BANGKOK (AP) -- Oil prices fell Friday even though data showed China's economy rebounded in the final quarter of last year, suggesting a possible increase in China's energy demand.
Benchmark oil for February delivery was down 24 cents to $95.25 per barrel at late afternoon Bangkok time in electronic trading on the New York Mercantile Exchange. The contract gained $1.25 to finish at $95.49 a barrel. That was the highest close for crude on the Nymex since Sept. 17 and a result of the positive economic reports out of the U.S.
China's economy grew 7.9 percent in the fourth quarter of 2012, up from the previous quarter's 7.4 percent. In December, retail sales growth accelerated to 15.2 percent over a year earlier, up from the previous month's 14.9 percent, the National Bureau of Statistics reported. Factory output growth rose to 10.3 percent from November's 10.1 percent.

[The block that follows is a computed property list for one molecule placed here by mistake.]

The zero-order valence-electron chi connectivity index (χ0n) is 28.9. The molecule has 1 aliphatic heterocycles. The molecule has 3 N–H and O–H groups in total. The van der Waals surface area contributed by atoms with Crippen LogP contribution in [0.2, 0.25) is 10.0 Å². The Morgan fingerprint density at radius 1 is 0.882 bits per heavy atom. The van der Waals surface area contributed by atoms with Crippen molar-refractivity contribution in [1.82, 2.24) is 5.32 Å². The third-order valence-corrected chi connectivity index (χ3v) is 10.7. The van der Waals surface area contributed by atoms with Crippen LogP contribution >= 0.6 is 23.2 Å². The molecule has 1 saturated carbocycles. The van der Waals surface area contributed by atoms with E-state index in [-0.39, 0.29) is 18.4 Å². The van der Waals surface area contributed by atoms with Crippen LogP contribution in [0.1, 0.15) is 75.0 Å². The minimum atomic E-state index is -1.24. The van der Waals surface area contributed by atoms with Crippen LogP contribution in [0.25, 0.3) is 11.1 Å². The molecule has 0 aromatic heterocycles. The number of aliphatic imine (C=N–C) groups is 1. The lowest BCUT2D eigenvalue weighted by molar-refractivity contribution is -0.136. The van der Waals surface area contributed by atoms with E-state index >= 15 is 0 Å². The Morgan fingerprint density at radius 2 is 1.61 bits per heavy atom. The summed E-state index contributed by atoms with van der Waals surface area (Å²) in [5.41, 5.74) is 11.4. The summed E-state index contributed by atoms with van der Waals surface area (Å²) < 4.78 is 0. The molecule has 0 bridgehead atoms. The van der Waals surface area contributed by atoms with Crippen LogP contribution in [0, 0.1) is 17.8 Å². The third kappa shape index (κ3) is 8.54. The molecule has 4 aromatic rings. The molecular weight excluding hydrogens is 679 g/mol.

Data showing improvement in China, the world's No. 2 economy, suggests increased energy demand, a key driver of oil prices. But the U.S. could face a new economic crisis if political leaders fail to resolve discord over spending cuts and the country's borrowing limit, which needs to be raised to avoid an unprecedented federal default.
Caroline Bain, commodities analyst for The Economist Intelligence Unit, said that demand in 2013 could be affected "as the risk of more protracted debate over fiscal policy, which would sap sentiment, could emerge again later in the year."
Bain also said that the tax increases, including across-the-board payroll taxes, approved in the "fiscal cliff" deal at the end of last year could act "as a negative factor for consumption."
Brent crude, used to price international varieties of oil, fell 22 cents to $110.88 per barrel on the ICE Futures exchange in London.
In other energy futures trading on Nymex:
— Wholesale gasoline fell 1.1 cent to $2.7578 a gallon.
— Natural gas rose 2 cents to $3.515 per 1,000 cubic feet.
— Heating oil fell 0.4 cents at $3.011 a gallon.